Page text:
It's hard to find a good feature phone these days when such handsets are more often replaced by entry-level smartphones, leaving those seeking an in-betweener phone--more than a basic flip phone but less than a smartphone--with a drying pool of options. Although smartphones are more sophisticated and seamless than feature phones, they also come with a monthly data plan when you buy them on contract, and more features than some people want. Enter the Samsung Brightside, a QWERTY keyboard slider phone with some extras, but not a ton, and a throwback interface that hearkens to days when feature phones ruled our corner of the globe.
A few years back, the Brightside would have qualified as a higher-end QWERTY keyboard feature phone, since it has hookups for e-mail and IM, and social networks like Twitter and Facebook. It can also read Office files in Word, Excel, PowerPoint, and PDFs, and the keyboard is comfortable and easy to type on. The Brightside is also tuned in to 3G speeds, possesses a 3.2-megapixel camera, and has the on-contract price of $100 with a new two-year service agreement (after a $50 mail-in rebate).
I have nothing against feature phones per se, but on the Brightside, I wish that Samsung and Verizon had tried harder to offer a slicker interface, or at least an updated software experience, with smoother graphics and the addition of third-party social networking and e-mail apps that look like they're in line with the times. My eyes register interfaces that feel more 2007 than 2012. If that doesn't concern you, you may warm to the Brightside. However, if you're flexible, you could also consider the Pantech Jest 2, or even more-advanced Android smartphones that cost less (some are free on special sales), but do exact a monthly data fee. I suggest the , , and , which are just three that cost nothing at the time of this review, and the latter incorporates a QWERTY keyboard in portrait mode.
It doesn't come in flashy colors or have any eye-catching outcroppings, but the Brightside still isn't your typical device. A few interesting touches on the touch screen and on the hardware itself keep things interesting, though I'm not entirely sold on every decision.
First, let's look at the phone's form. It's all-black, with a nubbly matte back and a glossy metallic rim around the face. This isn't one of those ultrathin devices. In fact, by today's standards, it's a bit stout, at 4.4 inches tall by 2.4 inches wide and 0.57 inch thick (in part because of the keyboard). The Brightside's 4.3 ounce weight makes it feel solid and sturdy enough, but the handset is basic and not especially polished.
Compared with today's jumbo screens, the 3.1-inch touch display on the Brightside isn't very vast. However, as long as you're not typing on the screen using the cramped virtual keyboard, it manages not to feel overly small. Unfortunately, the QVGA resolution (240x320 pixels) does feel a little pixelated and primitive on the TFT screen, which supports 262,000 colors.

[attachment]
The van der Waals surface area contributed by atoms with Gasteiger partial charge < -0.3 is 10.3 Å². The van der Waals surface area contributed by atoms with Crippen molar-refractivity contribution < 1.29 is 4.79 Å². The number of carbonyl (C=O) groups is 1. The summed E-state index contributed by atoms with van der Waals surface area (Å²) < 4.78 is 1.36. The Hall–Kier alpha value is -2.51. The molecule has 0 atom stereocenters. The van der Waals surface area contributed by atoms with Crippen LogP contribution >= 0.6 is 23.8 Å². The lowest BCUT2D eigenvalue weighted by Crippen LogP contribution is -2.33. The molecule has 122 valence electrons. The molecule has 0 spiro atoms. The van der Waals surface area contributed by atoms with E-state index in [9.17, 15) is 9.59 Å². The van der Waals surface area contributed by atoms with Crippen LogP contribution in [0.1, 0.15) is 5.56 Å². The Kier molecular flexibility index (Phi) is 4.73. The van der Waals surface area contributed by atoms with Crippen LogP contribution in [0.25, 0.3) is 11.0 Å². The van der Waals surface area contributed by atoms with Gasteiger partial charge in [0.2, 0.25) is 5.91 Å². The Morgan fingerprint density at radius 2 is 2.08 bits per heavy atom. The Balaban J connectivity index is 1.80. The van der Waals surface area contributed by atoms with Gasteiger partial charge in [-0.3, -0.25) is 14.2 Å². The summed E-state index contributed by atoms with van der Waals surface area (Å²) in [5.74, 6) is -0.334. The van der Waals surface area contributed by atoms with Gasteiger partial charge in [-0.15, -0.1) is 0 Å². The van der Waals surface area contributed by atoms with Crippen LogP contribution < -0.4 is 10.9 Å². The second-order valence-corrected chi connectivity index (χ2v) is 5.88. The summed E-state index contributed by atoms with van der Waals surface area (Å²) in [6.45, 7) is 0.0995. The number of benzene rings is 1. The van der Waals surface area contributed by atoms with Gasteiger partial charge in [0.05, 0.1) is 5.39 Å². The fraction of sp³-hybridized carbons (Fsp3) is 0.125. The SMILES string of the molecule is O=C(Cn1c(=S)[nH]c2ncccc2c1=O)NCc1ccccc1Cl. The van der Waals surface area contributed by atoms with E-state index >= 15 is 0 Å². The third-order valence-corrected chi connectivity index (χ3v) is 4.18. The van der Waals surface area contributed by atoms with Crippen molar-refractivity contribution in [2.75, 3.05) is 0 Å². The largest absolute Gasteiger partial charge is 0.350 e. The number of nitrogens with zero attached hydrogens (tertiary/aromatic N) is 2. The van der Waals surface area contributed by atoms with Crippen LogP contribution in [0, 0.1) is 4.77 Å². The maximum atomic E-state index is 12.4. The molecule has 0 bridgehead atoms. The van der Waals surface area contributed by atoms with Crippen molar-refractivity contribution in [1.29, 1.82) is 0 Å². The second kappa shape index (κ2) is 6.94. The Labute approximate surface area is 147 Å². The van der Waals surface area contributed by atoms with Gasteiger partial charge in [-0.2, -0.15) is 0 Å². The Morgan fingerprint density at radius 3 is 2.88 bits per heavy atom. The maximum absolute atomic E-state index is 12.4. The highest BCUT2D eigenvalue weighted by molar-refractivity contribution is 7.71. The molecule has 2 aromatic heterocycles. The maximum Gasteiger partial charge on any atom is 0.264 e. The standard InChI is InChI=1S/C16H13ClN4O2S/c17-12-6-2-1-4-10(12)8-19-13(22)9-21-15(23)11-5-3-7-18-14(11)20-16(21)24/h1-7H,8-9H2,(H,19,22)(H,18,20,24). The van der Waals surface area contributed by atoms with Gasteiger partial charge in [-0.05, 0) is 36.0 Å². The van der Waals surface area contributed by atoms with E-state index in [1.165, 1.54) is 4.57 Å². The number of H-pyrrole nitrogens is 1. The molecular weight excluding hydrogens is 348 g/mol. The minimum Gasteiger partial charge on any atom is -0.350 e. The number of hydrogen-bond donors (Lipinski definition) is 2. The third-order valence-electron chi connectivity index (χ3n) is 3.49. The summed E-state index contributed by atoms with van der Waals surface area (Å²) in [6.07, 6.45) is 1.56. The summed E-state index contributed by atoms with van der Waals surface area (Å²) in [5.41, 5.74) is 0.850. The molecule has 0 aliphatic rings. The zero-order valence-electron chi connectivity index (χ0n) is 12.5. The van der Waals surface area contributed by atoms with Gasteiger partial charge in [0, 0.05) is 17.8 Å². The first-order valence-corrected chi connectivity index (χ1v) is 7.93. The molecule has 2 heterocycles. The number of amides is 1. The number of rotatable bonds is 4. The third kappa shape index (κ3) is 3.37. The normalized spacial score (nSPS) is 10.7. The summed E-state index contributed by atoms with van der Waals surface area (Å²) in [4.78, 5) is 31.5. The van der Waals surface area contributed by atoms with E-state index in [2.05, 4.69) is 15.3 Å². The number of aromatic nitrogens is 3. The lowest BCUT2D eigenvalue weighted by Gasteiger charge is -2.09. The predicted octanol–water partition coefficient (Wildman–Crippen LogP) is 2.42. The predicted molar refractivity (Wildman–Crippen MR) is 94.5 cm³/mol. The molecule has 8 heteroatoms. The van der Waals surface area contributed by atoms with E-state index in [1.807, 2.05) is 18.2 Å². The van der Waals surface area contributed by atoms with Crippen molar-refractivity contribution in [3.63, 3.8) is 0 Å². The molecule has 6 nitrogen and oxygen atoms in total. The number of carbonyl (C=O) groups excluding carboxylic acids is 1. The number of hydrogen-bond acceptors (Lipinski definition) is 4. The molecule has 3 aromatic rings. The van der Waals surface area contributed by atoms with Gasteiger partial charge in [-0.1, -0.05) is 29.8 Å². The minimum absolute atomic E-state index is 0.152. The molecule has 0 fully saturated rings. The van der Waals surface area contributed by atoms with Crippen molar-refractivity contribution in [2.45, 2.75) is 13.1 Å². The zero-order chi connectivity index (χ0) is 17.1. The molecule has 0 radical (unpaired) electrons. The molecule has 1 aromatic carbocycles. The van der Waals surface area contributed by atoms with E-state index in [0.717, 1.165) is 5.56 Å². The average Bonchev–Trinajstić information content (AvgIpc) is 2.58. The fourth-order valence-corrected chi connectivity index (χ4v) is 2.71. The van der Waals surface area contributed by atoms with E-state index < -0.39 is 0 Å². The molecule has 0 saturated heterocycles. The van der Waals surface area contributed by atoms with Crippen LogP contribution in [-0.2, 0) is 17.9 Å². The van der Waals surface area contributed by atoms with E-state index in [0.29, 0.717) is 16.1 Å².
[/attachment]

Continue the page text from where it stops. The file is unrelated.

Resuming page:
That isn't to say that I don't appreciate Samsung's efforts with its proprietary operating system. The Brightside is a touch-screen phone, and Samsung has tried to make navigating around as accessible and straightforward as possible. To that end, there's a setup wizard that walks you through various options to set your personal sound profile, wallpaper, and themes. You can also go back in to rearrange menu items, and the layout is easy on the eye.
Less successful is the fact that Samsung has pasted the phone menu right on the screen, with large, finger-friendly icons. I take no issue with the icons themselves, but I did keep inadvertently opening apps whenever my finger accidentally brushed the unlocked phone face; this happened often enough to become a nuisance. In addition to the menu grid, there are fixed buttons for accessing voice mail, the call log, the dial pad, and your address book.
Moving on from the screen, let's look at the simple, useful navigation buttons just below the display. There's send, there's power/end, and there's the shared button between them that goes back and that launches voice actions. I like how Samsung made Nuance's voice command feature readily discoverable, instead of placing it as a tiny unknown button on the side of the phone, or as an obscure onscreen control.
Flip over the Brightside to find the 3.2-megapixel camera lens (no flash on this one). On the left spine you'll find the volume rocker, and on the right are the lock button and camera shutter button. The 3.5mm headset jack is up top, and the Micro-USB charging port is on the bottom. Behind the back cover is the microSD card slot that takes up to 32GB in external storage.
Where to begin? Since this is a feature phone you're looking at, and not a smartphone, you shouldn't expect all the whistles and bells to make it onto the Brightside. And they don't. The phone does support 3G speeds, Bluetooth, and GPS, which are more or less the basics.
There's also the full mobile Web with the preinstalled Opera Mini app, hooks into Facebook and Twitter, and VZ Navigator ($9.99 per month, $4.99 for a week, or $2.99 for a single day). For communications, you have your choice of text and multimedia messaging, plus mobile e-mail if you want to subscribe for $5 per month (you get a free 10-use trial). The e-mail app looks and feel pretty primitive by today's standards, but you can add attachments--a real bonus--and the app will alert you of incoming mail. It was an easier feature to turn on than it was to disable, a minus. Basic tools include voice commands, a calculator, a calendar, an alarm clock, a world clock, and a stop watch. There's a notepad as well, plus a document viewer that can read Microsoft Office documents off a microSD card, like Word and PowerPoint documents, as well as PDFs. You can also search your phone and download other apps via the online Verizon store.